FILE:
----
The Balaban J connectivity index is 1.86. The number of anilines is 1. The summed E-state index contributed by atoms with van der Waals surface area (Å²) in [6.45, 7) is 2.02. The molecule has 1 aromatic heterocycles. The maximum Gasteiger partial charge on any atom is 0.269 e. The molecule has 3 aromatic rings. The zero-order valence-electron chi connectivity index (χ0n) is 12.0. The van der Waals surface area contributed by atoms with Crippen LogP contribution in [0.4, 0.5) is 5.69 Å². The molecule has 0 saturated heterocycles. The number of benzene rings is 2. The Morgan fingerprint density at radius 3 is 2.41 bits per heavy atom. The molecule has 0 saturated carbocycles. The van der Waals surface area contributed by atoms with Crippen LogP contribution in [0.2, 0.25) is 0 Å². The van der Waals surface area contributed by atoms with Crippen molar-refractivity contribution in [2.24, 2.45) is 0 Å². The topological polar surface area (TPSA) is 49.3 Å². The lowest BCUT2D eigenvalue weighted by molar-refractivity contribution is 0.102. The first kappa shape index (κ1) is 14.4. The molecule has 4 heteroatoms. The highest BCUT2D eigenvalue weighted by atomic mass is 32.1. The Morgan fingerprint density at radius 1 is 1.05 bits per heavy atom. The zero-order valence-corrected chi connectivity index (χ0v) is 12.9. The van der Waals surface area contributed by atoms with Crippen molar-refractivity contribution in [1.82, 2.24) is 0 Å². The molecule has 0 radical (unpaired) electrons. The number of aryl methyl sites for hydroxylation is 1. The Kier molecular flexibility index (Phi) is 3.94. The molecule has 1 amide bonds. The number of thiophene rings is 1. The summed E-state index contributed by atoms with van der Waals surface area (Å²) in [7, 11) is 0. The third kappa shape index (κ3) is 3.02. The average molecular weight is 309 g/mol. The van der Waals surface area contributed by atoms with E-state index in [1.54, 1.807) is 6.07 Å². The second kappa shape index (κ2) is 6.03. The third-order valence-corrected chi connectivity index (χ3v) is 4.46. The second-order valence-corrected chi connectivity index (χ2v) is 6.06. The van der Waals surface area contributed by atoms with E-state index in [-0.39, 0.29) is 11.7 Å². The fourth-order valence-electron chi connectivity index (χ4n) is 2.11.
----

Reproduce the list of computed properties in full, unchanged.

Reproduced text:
The Balaban J connectivity index is 1.86. The number of anilines is 1. The summed E-state index contributed by atoms with van der Waals surface area (Å²) in [6.45, 7) is 2.02. The molecule has 1 aromatic heterocycles. The maximum Gasteiger partial charge on any atom is 0.269 e. The molecule has 3 aromatic rings. The zero-order valence-electron chi connectivity index (χ0n) is 12.0. The van der Waals surface area contributed by atoms with Crippen LogP contribution in [0.4, 0.5) is 5.69 Å². The molecule has 0 saturated heterocycles. The number of benzene rings is 2. The Morgan fingerprint density at radius 3 is 2.41 bits per heavy atom. The molecule has 0 saturated carbocycles. The van der Waals surface area contributed by atoms with Crippen LogP contribution in [0.2, 0.25) is 0 Å². The van der Waals surface area contributed by atoms with Crippen molar-refractivity contribution in [2.24, 2.45) is 0 Å². The topological polar surface area (TPSA) is 49.3 Å². The lowest BCUT2D eigenvalue weighted by molar-refractivity contribution is 0.102. The first kappa shape index (κ1) is 14.4. The molecule has 4 heteroatoms. The highest BCUT2D eigenvalue weighted by atomic mass is 32.1. The Morgan fingerprint density at radius 1 is 1.05 bits per heavy atom. The zero-order valence-corrected chi connectivity index (χ0v) is 12.9. The van der Waals surface area contributed by atoms with Crippen molar-refractivity contribution in [1.82, 2.24) is 0 Å². The molecule has 0 radical (unpaired) electrons. The number of aryl methyl sites for hydroxylation is 1. The Kier molecular flexibility index (Phi) is 3.94. The molecule has 1 amide bonds. The number of thiophene rings is 1. The summed E-state index contributed by atoms with van der Waals surface area (Å²) in [7, 11) is 0. The third kappa shape index (κ3) is 3.02. The average molecular weight is 309 g/mol. The van der Waals surface area contributed by atoms with E-state index in [1.54, 1.807) is 6.07 Å². The second kappa shape index (κ2) is 6.03. The third-order valence-corrected chi connectivity index (χ3v) is 4.46. The second-order valence-corrected chi connectivity index (χ2v) is 6.06. The van der Waals surface area contributed by atoms with E-state index in [-0.39, 0.29) is 11.7 Å². The fourth-order valence-electron chi connectivity index (χ4n) is 2.11.